A two-male fairytale breaks ground in children’s literature

Hayley Williams/Staff

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Let’s think back to bedtime stories: thin, hardbound books stacked atop the bedside table, unassuming but full of magic, wisdom and fantastical stories. Mother Goose, nursery rhymes, fairy tales and fables, princes slaying dragons, kings marrying off their fairest daughter to the most worthy suitor and the new royal couple living hetero ever after.

But what happens if the princess doesn’t want to get married? What if “hetero ever after” isn’t the only kind of happy ending?

University of the Pacific professor Jeffrey Miles answers these progressive questions in his groundbreaking children’s book, “The Princes and the Treasure.” The book follows Gallant and Earnest, two young bachelors on a quest to rescue Princess Elena, who was kidnapped by an evil witch. Along the way, they discover that teamwork and compatibility are their strongest suits and that neither of them was fit to marry the beautiful princess. Instead, they were meant to marry each other.

The book’s modern material is complemented by the traditional illustrations of artist J.L. Phillips.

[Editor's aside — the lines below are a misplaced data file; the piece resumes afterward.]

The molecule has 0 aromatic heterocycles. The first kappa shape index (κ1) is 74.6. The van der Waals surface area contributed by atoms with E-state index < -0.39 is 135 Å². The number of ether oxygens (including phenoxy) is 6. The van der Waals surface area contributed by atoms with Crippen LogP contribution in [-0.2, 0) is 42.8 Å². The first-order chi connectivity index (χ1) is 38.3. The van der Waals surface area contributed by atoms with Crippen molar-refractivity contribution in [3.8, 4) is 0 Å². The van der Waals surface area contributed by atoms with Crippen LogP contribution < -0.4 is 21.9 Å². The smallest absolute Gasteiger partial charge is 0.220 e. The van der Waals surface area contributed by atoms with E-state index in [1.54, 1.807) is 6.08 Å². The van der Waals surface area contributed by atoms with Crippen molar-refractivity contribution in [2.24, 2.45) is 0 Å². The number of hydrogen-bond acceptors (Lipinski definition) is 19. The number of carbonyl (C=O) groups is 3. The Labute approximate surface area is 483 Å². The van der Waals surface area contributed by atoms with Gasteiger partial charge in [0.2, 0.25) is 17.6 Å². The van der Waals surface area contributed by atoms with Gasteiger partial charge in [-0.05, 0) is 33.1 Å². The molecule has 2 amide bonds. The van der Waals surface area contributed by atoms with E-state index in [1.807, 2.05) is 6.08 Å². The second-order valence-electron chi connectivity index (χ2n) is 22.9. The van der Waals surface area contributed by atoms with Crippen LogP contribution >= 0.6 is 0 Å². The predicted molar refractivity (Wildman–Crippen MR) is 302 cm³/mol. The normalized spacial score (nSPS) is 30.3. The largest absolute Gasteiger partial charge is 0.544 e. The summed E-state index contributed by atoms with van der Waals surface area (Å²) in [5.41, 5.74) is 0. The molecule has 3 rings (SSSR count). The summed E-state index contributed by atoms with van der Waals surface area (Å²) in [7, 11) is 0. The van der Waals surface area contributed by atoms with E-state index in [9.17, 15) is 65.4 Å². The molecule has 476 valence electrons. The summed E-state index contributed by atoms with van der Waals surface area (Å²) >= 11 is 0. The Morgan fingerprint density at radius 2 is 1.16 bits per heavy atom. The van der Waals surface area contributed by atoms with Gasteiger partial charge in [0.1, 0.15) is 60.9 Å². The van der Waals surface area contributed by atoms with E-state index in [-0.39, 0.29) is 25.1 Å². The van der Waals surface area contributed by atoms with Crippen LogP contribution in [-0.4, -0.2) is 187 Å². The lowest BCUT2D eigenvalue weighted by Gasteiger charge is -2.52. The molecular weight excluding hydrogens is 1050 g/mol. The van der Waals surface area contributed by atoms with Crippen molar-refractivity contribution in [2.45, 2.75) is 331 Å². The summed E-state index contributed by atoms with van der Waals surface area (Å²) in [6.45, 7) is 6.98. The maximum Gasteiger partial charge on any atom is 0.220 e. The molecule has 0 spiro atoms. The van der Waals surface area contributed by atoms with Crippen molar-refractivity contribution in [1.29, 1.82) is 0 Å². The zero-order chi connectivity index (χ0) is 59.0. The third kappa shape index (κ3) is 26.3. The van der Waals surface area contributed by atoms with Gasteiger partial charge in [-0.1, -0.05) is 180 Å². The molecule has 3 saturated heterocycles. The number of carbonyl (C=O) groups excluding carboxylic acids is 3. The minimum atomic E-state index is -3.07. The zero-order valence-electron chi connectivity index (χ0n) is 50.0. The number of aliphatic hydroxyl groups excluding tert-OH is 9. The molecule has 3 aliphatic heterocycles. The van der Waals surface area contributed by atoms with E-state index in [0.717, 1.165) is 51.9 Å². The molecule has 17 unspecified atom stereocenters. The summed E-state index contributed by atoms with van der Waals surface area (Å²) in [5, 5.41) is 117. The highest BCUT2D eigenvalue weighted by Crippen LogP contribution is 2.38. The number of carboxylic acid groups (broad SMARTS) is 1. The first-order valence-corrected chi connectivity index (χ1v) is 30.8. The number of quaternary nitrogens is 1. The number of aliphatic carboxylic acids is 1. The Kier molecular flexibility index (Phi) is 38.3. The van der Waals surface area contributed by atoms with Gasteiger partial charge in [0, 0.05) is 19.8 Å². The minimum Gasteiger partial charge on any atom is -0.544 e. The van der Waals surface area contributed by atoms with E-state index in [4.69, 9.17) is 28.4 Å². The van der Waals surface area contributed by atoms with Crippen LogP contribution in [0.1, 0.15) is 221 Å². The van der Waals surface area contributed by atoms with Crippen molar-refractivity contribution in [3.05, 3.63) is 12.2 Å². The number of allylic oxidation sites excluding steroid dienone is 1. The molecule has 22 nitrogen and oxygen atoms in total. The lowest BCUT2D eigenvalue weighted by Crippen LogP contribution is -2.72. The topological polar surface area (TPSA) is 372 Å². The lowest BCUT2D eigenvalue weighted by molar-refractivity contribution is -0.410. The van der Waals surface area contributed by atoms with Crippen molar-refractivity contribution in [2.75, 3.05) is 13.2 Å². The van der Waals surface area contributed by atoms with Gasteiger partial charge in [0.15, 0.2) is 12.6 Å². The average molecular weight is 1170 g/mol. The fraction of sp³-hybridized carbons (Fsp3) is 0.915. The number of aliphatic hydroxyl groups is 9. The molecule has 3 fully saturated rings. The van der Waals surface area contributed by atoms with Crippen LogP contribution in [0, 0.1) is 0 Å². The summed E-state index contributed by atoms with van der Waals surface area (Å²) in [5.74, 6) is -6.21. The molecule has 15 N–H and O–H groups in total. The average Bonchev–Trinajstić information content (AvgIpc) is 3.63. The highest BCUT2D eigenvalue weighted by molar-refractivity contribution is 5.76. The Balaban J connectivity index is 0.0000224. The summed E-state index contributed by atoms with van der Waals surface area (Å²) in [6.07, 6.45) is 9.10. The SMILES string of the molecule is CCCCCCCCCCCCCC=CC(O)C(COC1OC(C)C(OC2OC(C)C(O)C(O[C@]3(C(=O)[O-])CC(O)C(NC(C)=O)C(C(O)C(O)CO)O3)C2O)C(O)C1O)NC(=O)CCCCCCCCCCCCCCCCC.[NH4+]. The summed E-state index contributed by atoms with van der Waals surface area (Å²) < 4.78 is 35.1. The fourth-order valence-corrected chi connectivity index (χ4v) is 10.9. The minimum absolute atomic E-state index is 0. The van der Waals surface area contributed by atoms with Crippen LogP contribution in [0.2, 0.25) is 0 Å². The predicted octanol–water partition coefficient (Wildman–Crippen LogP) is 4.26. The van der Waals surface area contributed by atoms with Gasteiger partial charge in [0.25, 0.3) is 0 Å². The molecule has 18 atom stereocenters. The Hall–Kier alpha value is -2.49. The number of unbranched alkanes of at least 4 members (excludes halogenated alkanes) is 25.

“I wanted the book to have a timeless quality to it,” Miles said. “So I went with a rich, colorful fairytale style.”

The kingdom of Evergreen, where the story takes place, is an idyllic fairytale realm, complete with beautiful scenery and enchanting magic. But the fantastical notion of same-sex relationships being universally accepted is not far from a hopeful reality in the near future.

Miles treats same-sex marriage with normative respect and does not draw great attention to the fact that two men have fallen in love and are getting married: It’s exciting for Evergreen to be getting two new princes, but the princes’ marriage is far from controversial. The idea that an entire community is unfazed by the marriage of two men is reflective of viewing the situation through the eyes of a child.

“All of the kids who have read the story don’t find it unusual that the two characters who get married happen to be two men,” Miles said in an interview with Irish LGBT blog Gaelick. “Kids seem to see that love can happen between two people regardless of the couple’s gender. I’ve been amazed how easy that idea is for kids to understand, and how hard that is for some adults to understand.”

Miles is not the first author who has tried to help children and adults understand same-sex families and relationships. Author Leslea Newman has been writing LGBT-friendly children’s books since 1989, with the publication of her most famous and controversial work, “Heather Has Two Mommies.”

Although Miles is not the only author to tackle LGBT issues in children’s books, the fear of backlash from audiences with opposing viewpoints is inevitable. But Miles chooses to focus on those who are welcoming the book and its ideals, rather than those who vehemently oppose it. “I have never thought about the ‘demographic’ or the ‘target market’ for the book,” Miles said. “I wrote the story for anyone who wants to read a fairy tale story of two men who meet each other, go on an adventure, fall in love, get married and live happily ever after.”

Contact Rosemarie Alejandrino at [email protected].